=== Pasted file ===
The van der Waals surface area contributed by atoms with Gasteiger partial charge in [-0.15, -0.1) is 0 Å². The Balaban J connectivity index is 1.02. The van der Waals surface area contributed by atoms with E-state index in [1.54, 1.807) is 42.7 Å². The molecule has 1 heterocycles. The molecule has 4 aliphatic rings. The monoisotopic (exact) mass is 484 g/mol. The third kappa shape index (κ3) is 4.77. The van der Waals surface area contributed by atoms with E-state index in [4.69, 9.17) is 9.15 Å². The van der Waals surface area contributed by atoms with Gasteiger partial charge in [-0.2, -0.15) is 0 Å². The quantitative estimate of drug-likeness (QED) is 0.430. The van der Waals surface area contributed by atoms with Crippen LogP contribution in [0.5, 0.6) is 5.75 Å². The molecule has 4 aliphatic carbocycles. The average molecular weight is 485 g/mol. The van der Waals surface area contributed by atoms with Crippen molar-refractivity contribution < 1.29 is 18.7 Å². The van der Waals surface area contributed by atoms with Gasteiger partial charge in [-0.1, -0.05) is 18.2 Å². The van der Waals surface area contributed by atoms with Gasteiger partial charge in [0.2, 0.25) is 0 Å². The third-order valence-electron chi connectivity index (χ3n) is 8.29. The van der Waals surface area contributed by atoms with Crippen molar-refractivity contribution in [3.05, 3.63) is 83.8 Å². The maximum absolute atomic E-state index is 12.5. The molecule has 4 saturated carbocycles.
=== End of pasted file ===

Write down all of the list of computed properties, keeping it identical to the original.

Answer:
The van der Waals surface area contributed by atoms with Gasteiger partial charge in [-0.15, -0.1) is 0 Å². The Balaban J connectivity index is 1.02. The van der Waals surface area contributed by atoms with E-state index in [1.54, 1.807) is 42.7 Å². The molecule has 1 heterocycles. The molecule has 4 aliphatic rings. The monoisotopic (exact) mass is 484 g/mol. The third kappa shape index (κ3) is 4.77. The van der Waals surface area contributed by atoms with E-state index in [4.69, 9.17) is 9.15 Å². The van der Waals surface area contributed by atoms with Gasteiger partial charge in [-0.2, -0.15) is 0 Å². The quantitative estimate of drug-likeness (QED) is 0.430. The van der Waals surface area contributed by atoms with Crippen LogP contribution in [0.5, 0.6) is 5.75 Å². The molecule has 4 aliphatic carbocycles. The average molecular weight is 485 g/mol. The van der Waals surface area contributed by atoms with Crippen molar-refractivity contribution < 1.29 is 18.7 Å². The van der Waals surface area contributed by atoms with Gasteiger partial charge in [-0.1, -0.05) is 18.2 Å². The van der Waals surface area contributed by atoms with Gasteiger partial charge in [0.2, 0.25) is 0 Å². The third-order valence-electron chi connectivity index (χ3n) is 8.29. The van der Waals surface area contributed by atoms with Crippen molar-refractivity contribution in [3.05, 3.63) is 83.8 Å². The maximum absolute atomic E-state index is 12.5. The molecule has 4 saturated carbocycles.